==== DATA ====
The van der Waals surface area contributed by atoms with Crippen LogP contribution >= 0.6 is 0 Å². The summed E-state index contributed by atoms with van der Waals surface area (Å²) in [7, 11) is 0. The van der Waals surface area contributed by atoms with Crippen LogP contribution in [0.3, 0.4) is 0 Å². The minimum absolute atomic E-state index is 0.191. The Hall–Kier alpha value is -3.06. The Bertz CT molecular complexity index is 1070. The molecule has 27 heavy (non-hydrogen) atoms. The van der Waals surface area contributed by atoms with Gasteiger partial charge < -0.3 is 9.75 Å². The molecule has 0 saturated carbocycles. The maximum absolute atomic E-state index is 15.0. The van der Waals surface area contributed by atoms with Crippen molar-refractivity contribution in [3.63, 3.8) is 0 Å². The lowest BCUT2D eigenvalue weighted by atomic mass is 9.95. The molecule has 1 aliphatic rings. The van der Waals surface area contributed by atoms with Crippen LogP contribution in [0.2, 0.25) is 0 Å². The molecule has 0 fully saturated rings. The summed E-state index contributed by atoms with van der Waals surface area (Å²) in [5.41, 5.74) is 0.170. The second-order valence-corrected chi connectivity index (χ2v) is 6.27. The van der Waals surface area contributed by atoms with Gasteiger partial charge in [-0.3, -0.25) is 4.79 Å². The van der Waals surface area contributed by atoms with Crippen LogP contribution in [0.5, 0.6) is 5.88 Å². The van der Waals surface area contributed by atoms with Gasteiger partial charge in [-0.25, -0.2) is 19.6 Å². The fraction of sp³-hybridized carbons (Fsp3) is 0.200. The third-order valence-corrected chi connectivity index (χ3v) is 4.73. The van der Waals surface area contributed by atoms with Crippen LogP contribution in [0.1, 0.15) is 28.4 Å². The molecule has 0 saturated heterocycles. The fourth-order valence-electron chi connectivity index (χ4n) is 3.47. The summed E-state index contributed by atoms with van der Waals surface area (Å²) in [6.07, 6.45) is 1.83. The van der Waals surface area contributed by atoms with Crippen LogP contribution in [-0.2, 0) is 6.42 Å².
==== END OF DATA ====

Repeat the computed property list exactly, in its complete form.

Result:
The van der Waals surface area contributed by atoms with Crippen LogP contribution >= 0.6 is 0 Å². The summed E-state index contributed by atoms with van der Waals surface area (Å²) in [7, 11) is 0. The van der Waals surface area contributed by atoms with Crippen LogP contribution in [0.3, 0.4) is 0 Å². The minimum absolute atomic E-state index is 0.191. The Hall–Kier alpha value is -3.06. The Bertz CT molecular complexity index is 1070. The molecule has 27 heavy (non-hydrogen) atoms. The van der Waals surface area contributed by atoms with Gasteiger partial charge < -0.3 is 9.75 Å². The molecule has 0 saturated carbocycles. The maximum absolute atomic E-state index is 15.0. The van der Waals surface area contributed by atoms with Crippen molar-refractivity contribution in [3.63, 3.8) is 0 Å². The lowest BCUT2D eigenvalue weighted by atomic mass is 9.95. The molecule has 1 aliphatic rings. The van der Waals surface area contributed by atoms with Crippen LogP contribution in [0.2, 0.25) is 0 Å². The molecule has 0 fully saturated rings. The summed E-state index contributed by atoms with van der Waals surface area (Å²) in [5.41, 5.74) is 0.170. The second-order valence-corrected chi connectivity index (χ2v) is 6.27. The van der Waals surface area contributed by atoms with Gasteiger partial charge in [-0.3, -0.25) is 4.79 Å². The van der Waals surface area contributed by atoms with Crippen LogP contribution in [0.5, 0.6) is 5.88 Å². The van der Waals surface area contributed by atoms with Gasteiger partial charge in [-0.25, -0.2) is 19.6 Å². The fraction of sp³-hybridized carbons (Fsp3) is 0.200. The third-order valence-corrected chi connectivity index (χ3v) is 4.73. The van der Waals surface area contributed by atoms with Crippen LogP contribution in [0.1, 0.15) is 28.4 Å². The molecule has 0 saturated heterocycles. The fourth-order valence-electron chi connectivity index (χ4n) is 3.47. The summed E-state index contributed by atoms with van der Waals surface area (Å²) in [6.07, 6.45) is 1.83. The van der Waals surface area contributed by atoms with Crippen LogP contribution in [-0.2, 0) is 6.42 Å².